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How are OTIA Projects Selected?
Oregonians expect OTIA projects to provide a boost to the state's economy, ensure efficient delivery routes for products and services, and help solve city and county transportation challenges. There are many projects that meet these criteria, so further guidelines were developed to help select projects that would be funded by OTIA.

Projects considered under the first OTIA legislation were focused on improving state, county and city roads and bridges. House Bill 2142 required the Oregon Transportation Commission to use bond proceeds to finance increased lane capacity and interchange enhancements, bridge repair and construction, and road preservation. It directed the OTC to select projects from among the following:
  • highways that need increased lane capacity, chosen from a financially constrained list;
  • highways and bridges with weight limitations;
  • state and local bridges, based on a bridge rating system;
  • interchanges on multilane highways where safety would be enhanced by constructing a grade-separated interchange to replace an at-grade crossing;
  • district highways in cities and counties that need preservation and that can be easily transferred from state to local government; and
  • projects that are equitably distributed throughout the state, using the same criteria as the Statewide Transportation Improvement Program.
The bill also directed the Oregon Transportation Commission to consult with local governments, metropolitan planning organizations, and regional advisory groups. After a seven-month process that included extensive participation from citizens, elected officials, advisory committees, and Area Commissions on Transportation, the OTC approved the final list of projects in January 2002.
In February 2002, a special session of the Legislature passed House Bill 4010, which approved an additional $100 million in bonding for projects. The Commission directed ODOT to set aside $50 million for modernization projects. About 170 projects are currently funded by OTIA I and II: state, city, and county-owned bridges, modernization projects and pavement preservation projects.
As of August 2006, 66 percent of OTIA I and II projects were complete (57 state projects and 57 local projects). In addition, 100 percent are in design, under construction or complete.

When he signed House Bill 2041 in July 2003, Gov. Ted Kulongoski called it “the greatest investment in our transportation infrastructure since World War II.” The $2.46 billion bond package is making substantial improvements to the state’s roads and bridges.
The funds are directed to several priorities.
  • $1.3 billion to replace and repair state bridges. The state’s aging infrastructure was the stimulus for OTIA III. The Economic and Bridge Options Report detailed the effects of load-limited bridges on Oregon’s economy and community livability, analyzed the costs of repair, and provided a five-stage solution to help fix the statewide problem. Based on the recommendations in the report, more than 300 state-owned bridges are scheduled for replacement or repair over 10 years. Projects along freight routes of statewide significance have priority. In a corridor-based approach, bridges are fixed in groups that allow an unobstructed flow of goods and services.  Stage 1 projects are scheduled to be complete in the fall of 2006, allowing heavy and overheight/overwidth truck traffic unobstructed routes while Stage 2 bridge construction is under way.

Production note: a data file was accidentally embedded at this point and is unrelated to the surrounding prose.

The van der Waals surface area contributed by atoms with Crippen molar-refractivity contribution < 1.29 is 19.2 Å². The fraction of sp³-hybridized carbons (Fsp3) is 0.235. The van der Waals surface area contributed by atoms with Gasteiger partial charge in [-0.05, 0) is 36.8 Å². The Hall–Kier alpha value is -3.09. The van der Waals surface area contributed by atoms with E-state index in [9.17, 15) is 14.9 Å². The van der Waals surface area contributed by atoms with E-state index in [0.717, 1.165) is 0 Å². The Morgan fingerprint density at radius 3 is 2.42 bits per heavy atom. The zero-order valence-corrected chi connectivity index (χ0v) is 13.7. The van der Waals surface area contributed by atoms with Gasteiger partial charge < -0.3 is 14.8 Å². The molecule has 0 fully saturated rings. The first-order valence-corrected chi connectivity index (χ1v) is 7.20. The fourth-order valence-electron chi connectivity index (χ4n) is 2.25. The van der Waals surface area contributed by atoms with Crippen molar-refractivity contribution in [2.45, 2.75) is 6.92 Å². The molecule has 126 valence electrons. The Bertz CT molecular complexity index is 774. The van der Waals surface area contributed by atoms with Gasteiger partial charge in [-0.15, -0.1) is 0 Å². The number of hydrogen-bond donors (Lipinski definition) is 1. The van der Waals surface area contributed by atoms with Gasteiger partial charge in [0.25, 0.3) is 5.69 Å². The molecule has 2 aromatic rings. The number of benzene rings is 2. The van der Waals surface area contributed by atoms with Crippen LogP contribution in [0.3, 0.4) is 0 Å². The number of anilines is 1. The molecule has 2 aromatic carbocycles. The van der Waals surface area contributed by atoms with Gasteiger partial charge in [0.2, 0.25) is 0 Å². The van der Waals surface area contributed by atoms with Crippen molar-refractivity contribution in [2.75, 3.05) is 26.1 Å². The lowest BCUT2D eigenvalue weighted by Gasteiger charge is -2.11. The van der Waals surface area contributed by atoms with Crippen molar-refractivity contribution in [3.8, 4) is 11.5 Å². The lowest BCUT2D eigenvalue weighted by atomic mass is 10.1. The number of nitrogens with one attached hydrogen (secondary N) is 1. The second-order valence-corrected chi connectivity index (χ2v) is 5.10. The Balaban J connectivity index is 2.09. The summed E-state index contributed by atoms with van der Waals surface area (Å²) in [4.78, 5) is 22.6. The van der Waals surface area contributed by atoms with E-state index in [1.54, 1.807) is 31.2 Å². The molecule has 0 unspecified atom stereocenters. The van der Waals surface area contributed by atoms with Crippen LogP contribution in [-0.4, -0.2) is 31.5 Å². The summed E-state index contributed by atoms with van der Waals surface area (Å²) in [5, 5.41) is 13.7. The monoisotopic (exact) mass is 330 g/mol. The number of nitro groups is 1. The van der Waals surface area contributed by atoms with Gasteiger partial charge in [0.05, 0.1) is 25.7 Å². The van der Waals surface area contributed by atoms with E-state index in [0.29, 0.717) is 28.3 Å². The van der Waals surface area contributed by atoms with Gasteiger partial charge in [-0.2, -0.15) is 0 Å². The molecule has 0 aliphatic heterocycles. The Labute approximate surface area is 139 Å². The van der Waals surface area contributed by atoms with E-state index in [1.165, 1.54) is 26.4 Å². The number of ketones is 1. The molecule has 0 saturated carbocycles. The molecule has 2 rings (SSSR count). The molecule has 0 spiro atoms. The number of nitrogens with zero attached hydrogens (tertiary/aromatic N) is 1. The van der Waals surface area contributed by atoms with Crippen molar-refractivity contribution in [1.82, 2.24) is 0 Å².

• $300 million to replace and repair local bridges. The Highway Bridge Replacement and Rehabilitation Local Bridge Selection Committee took the lead in setting a timeline for identifying and selecting local bridge projects. After review by the Association of Oregon Counties, League of Oregon Cities, the Freight Advisory Committee, the Local Officials Advisory Committee and the Oregon Association of County Engineers and Surveyors, a list of 141 projects was approved by the OTC in 2004.
  • $361 million for county and city maintenance and preservation over 10 years. Funds are distributed by a formula: 40 percent to cities and 60 percent to counties. Local governments will select individual projects for city and county roads.
  • $500 million for modernization projects statewide. Selection of modernization projects will be included the 2006-2009 Statewide Transportation Improvement Program. The modernization program has three parts:
    • $100 million—Projects will improve freight mobility and industrial access and stimulate job growth. The Freight Advisory Committee, the Governor’s  Economic Revitalization Team, and the Oregon Community and Economic Development Department have developed project priority lists.
    • $200 million—Projects of statewide significance will receive $100 million, and $100 million will be distributed based on a regional equity split.
    • $200 million—These federal advanced construction funds are reserved for federaly earmarked projects. The OTC has approved a list of federal earmark requests that have first call on the advanced construction money.
ODOT prioritized projects for the OTIA III modernization program. The recommendations have been incorporated into the draft 2006-2009 STIP.